The report predicted that cloud-based technologies would contribute to better coordination across departments and would save time that would normally be wasted on data reconciliation, however, there could be some potential risks associated with the use of this technology, including security breaches, the intellectual property issues surrounding ownership of the data and/or the loss of control of the data, the report suggested. In addition, while the report noted that there may be a large cost associated with switching data from a “legacy” system, it does not address the costs associated with training employees on the new technology.
While the report contended “healthcare-specific data models with standardized fields are needed to merge and share patient electronic medical records,” there also could be some instances where companies don’t want to share what they consider to be proprietary data. Some pharmaceutical manufacturers don’t necessarily want competing companies to know which fields they are capturing within their forms, and some clinicians could argue that there is no such thing as a “standard” field in data collection, especially as it relates to complex medications that fall into the specialty or oncology category.
However, IMS’ Aitken predicted the adoption of integrated systems will allow for the “democratization of analysis” and will help manufacturers make assessments and conclusions about the success or relative failure of a drug launch and its marketing activities.
“The healthcare industry is beginning to speak the language of real-world evidence,” Aitken said. “We think this is a significant step forward in helping life science companies not only understand how their products are being used but, more importantly, how they should and can be used to lower costs, as well as achieve improved patient outcomes.”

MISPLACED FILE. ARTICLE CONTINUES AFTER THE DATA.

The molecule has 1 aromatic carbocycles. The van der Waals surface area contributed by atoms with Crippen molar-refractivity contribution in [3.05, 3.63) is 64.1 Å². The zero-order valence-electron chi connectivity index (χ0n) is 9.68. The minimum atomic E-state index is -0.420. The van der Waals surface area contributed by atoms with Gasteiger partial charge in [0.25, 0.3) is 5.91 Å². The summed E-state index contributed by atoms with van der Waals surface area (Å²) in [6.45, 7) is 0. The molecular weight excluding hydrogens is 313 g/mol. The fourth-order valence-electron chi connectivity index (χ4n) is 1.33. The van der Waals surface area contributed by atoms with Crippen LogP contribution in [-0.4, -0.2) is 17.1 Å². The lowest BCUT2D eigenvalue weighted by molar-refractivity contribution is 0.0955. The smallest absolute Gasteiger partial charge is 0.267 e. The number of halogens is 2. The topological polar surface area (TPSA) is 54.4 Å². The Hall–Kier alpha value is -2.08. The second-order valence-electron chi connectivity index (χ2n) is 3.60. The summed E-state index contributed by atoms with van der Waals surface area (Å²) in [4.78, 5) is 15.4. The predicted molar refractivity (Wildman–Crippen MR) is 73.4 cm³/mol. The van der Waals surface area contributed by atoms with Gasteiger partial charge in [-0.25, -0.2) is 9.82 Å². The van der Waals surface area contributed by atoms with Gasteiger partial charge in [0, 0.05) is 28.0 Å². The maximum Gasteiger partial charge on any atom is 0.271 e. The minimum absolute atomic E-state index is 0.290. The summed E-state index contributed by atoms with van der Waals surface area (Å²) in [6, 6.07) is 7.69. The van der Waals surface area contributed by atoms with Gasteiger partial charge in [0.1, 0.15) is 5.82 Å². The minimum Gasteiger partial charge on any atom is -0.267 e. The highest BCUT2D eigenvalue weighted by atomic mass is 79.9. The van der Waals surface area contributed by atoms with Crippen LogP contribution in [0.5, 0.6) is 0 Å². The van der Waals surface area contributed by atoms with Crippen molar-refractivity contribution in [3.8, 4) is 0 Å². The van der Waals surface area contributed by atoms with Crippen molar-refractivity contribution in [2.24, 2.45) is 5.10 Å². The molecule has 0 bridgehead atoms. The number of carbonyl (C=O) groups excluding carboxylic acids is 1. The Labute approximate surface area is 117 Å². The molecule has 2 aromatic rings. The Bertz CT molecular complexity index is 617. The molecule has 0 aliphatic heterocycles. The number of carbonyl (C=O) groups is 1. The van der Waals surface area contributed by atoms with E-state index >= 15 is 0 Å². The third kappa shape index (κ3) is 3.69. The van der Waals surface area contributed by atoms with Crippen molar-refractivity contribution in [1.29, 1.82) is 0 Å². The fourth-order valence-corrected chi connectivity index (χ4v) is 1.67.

For the full report, including the charts, click here.
Johnson & Johnson showcases wellness solutions
SCOTTSDALE, Ariz. — Johnson & Johnson on Monday hosted a 30-minute walk-through of the Johnson & Johnson Health & Wellness Experience. Over the course of the presentation, J&J executives showcased a number of consumer and corporate wellness initiatives implemented by J&J, including its Corporate Athlete Program, the 7-Minute Workout app, the Digital Health Scorecard app and the Care4today app.
“What we wanted to do is to make our retail partners aware … of a lot the of J&J offerings and solutions to really help them with their personal health mission,” Patty Reger, J&J director of sales, communication and administration, told Drug Store News.
“These solutions can have a tremendously positive impact on your lives,” said Chris Jordan, director of exercise physiology of the Human Performance Institute, a J&J company.